Buddy Prete • 39 • Milford
   President of his own flooring company—Ultimate Interiors—since 1992, when he was a Fairfield University undergrad, Buddy Prete is the model of a modern small-business booster. He’s on the board of Milford Progress Inc., belongs to the Milford Chamber of Commerce and is a member of the Downtown Milford Business Association. High school pal Jeanne Jamieson praises his business savvy: “Over the years, Buddy has managed to grow his business while competing with the big-box stores,” she says. “His personal service, attention to detail and desire to provide a quality product have taken him far.”
Roxanne Melaragno • 34 • Fairfield
   Roxanne Melaragno is one of a new generation of teachers who contribute much more to their schools than simply standing in front of a classroom. According to Christopher Geissler, principal of Middle Gate Elementary School in Newtown, where she teaches, “Roxanne is an intelligent teacher-leader and valuable member of our school system. She works hard to further the district’s goals, improve her craft and ensure success for all students. Currently, she’s co-chair of our Early Intervention Team, mentor for the TEAM program and a member of the Teaching and Learning Subcommittee of our District Strategic Planning Committee. She has made many contributions to education, and her ability to relate with students and guide their learning is equally impressive.”
David Klineberg • 33 • New Haven
   Want to increase awareness of your product or move merchandise off the shelf? New Haven’s Response LLC, a marketing firm where David Klineberg is vice president of client services, is one place to check out. At Response, Klineberg is responsible for overseeing the client management team and helping develop a strategic vision for clients. He also founded the country’s first “crowdsourced” sports franchise, the Torrington Titans baseball team, before selling it last year. A further sidleline, and fandom, has led him to a consulting role for the digital and social-media presence of Grammy Award-winning singer- songwriter Van Hunt.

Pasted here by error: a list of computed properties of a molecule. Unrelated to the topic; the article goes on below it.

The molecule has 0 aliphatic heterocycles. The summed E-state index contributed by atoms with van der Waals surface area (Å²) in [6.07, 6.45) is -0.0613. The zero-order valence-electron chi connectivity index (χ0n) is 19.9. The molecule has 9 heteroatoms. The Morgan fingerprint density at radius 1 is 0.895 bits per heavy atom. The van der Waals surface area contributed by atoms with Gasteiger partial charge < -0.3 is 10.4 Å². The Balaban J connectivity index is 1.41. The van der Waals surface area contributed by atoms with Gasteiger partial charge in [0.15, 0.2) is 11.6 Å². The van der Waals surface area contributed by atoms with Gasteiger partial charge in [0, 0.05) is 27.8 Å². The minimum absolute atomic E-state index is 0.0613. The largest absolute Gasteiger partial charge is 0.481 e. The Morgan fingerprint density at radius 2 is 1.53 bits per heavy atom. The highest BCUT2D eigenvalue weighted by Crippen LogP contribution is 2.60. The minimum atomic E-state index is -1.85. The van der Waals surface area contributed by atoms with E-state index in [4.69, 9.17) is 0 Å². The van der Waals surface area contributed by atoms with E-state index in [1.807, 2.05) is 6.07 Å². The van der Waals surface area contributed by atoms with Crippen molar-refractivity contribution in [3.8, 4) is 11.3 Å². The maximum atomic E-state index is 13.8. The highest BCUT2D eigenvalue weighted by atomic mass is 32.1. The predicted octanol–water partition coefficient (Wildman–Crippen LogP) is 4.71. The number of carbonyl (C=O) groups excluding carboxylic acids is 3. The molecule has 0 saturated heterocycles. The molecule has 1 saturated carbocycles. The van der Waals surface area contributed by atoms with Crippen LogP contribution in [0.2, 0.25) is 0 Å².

Marisa Balletti-Lavoie • 28 • Meriden
   Balletti-Lavoie started Sassy Mouth Photography four years ago as a way to “bring art, love and much sassiness to the masses.” The masses seem to approve: Her business—devoted mostly to family and wedding photography—has grown by leaps and bounds. She has a thriving studio in downtown Meriden, and last season shot 40 weddings. Balletti-Lavoie also donates her time and talent to the Connecticut Science Center in Hartford, doing the photography for all its fundraisers and offering free photo shoots as prizes.

 

 
Jason Van Stone • 36 • Waterbury
   Van Stone seems to be succeeding mightily at the art of combining long days at work with a wide array of political and community activities in his hometown. By day, he’s the director of marketing for Waterbury-based OptiCare Eye Health & Vision Centers, which has 18 locations in Connecticut. His very active role the rest of the time includes serving on the board of education, charter revision commission, neighborhood associations and even as chairman of the Waterbury Republican Town Committee. What Van Stone seems to get completely is that his sort of civic-mindedness is critical if Connecticut’s cities are to survive and thrive in the future.
Rory D.L. Moorer • 34 • Higganum